PREDICTING BIOLOGICAL INVASIONS WITH CLIMATE CHANGE

Minnesota Terrestrial Plants and Pests Center/LCCMR (2019-2022)
Minnesota Terrestrial Plants and Pests Center/LCCMR (2016-2018)

A fundamental problem in ecology and evolutionary biology is to explain the geographical distribution of species. For some species, range limits are remarkably stable through time and the primary factor limiting range expansion is adaptive evolution to novel environments. For other species, range limits are shifting either because of changing environments (e.g. climate change) or because species are in the process of colonizing new continents or regions (e.g. invasive species). Given unprecedented human influences on global environments, we are increasingly in need of predictive models that describe distribution shifts in order to conserve and manage natural ecosystems.

Invasive species are an important exception in terms of the study of geographic range limits. While most species have stable range limits, or margins that have exhibited gradual shifts in response to recent climate change, invasive species tend to exhibit explosive population growth and rates of expansion. This presents a particularly complex problem for researchers: the location of range limits may be affected by the suitability of environments (e.g. climate) or might be simply determined by the opportunity to disperse to areas that are already suitable but have not yet been colonized. Therefore, predictive models of invasive species spread must consider both equilibrium and non-equilibrium processes.
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Plant communities have changed dramatically due to the introduction of non-native species. It has been estimated that the United States now contains ca. 5000 non-native plant species (Morse et al. 1995) and 17,000 native plant species (Morin 1995). Although most non-native species do not become invasive, the subset that do can have major effects on natural communities and be costly to eradicate or manage.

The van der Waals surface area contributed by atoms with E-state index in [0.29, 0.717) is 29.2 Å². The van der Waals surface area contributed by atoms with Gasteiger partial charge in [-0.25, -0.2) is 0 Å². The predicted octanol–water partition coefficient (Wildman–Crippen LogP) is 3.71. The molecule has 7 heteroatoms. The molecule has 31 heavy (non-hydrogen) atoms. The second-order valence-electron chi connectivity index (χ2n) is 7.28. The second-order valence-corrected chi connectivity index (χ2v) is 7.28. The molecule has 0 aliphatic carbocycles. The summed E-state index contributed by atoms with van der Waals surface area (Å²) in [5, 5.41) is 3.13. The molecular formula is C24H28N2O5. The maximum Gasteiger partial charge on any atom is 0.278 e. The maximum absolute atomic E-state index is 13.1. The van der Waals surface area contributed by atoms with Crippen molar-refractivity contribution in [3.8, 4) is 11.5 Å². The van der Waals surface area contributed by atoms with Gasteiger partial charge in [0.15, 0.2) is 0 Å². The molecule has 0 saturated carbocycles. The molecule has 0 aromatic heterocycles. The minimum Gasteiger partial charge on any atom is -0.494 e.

Predicting species invasions can be critical to their control. Without the ability to anticipate the direction and rate of spread, land managers must often respond after the problem is difficult to contain or manage (Rejmánek et al. 2005). Species distribution models (SDMs) have been increasingly employed in this arena. These models have been generated across quite different spatial scales (regional, continental, global) to predict spatial spread and inform management actions. At a minimum, they provide a first step toward understanding the environmental drivers of population dynamics and geographic distributions. They also provide testable hypotheses that can be evaluated with field experiments and long-term observation.

Our project focuses on eight plant species that are invasive in natural or agricultural ecosystems of the Upper Midwest. These eight species have only recently been observed in the northern tier of the Midwest, including Minnesota and neighboring regions.

One potential explanation is that changing climates have facilitated northward range expansion; however, the potential distributions of these species remain unknown. We are using SDMs to predict invasive species’ distributions under current and future climates to examine the controls on range expansion (e.g. limited dispersal or limited adaptation) and to guide management efforts in Minnesota.

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Regional, continental, and global data on the distribution of Oriental Bittersweet

This project is funded by the Minnesota Invasive Plants and Pests Center (MITPPC) and The Legislative-Citizen Commission on Minnesota Resources (LCCMR).
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Related Publications

Briscoe Runquist, R.D., T. Lake, P. Tiffin, and D.A. Moeller. 2019. Species distribution models throughout the invasion history of Palmer amaranth predict regions at risk of future invasion and reveal challenges with modeling rapidly shifting geographic ranges. Scientific Reports, in press.

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